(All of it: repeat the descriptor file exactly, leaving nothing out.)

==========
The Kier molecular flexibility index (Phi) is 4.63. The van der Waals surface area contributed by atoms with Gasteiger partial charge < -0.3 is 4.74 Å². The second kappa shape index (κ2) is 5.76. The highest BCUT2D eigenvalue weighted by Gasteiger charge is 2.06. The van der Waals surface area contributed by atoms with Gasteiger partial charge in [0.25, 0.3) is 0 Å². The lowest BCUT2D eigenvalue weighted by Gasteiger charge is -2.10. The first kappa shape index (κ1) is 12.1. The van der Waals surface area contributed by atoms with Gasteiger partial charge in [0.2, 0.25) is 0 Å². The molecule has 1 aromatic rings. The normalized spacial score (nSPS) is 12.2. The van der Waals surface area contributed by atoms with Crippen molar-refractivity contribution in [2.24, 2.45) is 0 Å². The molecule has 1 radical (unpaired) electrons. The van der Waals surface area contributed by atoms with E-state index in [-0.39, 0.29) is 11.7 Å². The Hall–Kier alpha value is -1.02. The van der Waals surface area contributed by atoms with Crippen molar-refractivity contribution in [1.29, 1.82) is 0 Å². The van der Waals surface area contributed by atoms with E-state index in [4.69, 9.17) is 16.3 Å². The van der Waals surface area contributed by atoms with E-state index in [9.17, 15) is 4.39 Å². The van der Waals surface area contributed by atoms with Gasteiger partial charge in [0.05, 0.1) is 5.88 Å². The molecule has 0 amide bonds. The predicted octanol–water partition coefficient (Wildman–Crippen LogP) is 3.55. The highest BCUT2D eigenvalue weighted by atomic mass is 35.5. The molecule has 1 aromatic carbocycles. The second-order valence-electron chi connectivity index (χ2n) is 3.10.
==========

The Kier molecular flexibility index (Phi) is 4.63. The van der Waals surface area contributed by atoms with Gasteiger partial charge < -0.3 is 4.74 Å². The second kappa shape index (κ2) is 5.76. The highest BCUT2D eigenvalue weighted by Gasteiger charge is 2.06. The van der Waals surface area contributed by atoms with Gasteiger partial charge in [0.25, 0.3) is 0 Å². The lowest BCUT2D eigenvalue weighted by Gasteiger charge is -2.10. The first kappa shape index (κ1) is 12.1. The van der Waals surface area contributed by atoms with Gasteiger partial charge in [0.2, 0.25) is 0 Å². The molecule has 1 aromatic rings. The normalized spacial score (nSPS) is 12.2. The van der Waals surface area contributed by atoms with Crippen molar-refractivity contribution in [2.24, 2.45) is 0 Å². The molecule has 1 radical (unpaired) electrons. The van der Waals surface area contributed by atoms with E-state index in [-0.39, 0.29) is 11.7 Å². The Hall–Kier alpha value is -1.02. The van der Waals surface area contributed by atoms with Crippen molar-refractivity contribution in [1.29, 1.82) is 0 Å². The van der Waals surface area contributed by atoms with E-state index in [4.69, 9.17) is 16.3 Å². The van der Waals surface area contributed by atoms with E-state index in [9.17, 15) is 4.39 Å². The van der Waals surface area contributed by atoms with Gasteiger partial charge in [0.05, 0.1) is 5.88 Å². The molecule has 0 amide bonds. The predicted octanol–water partition coefficient (Wildman–Crippen LogP) is 3.55. The highest BCUT2D eigenvalue weighted by atomic mass is 35.5. The molecule has 1 aromatic carbocycles. The second-order valence-electron chi connectivity index (χ2n) is 3.10.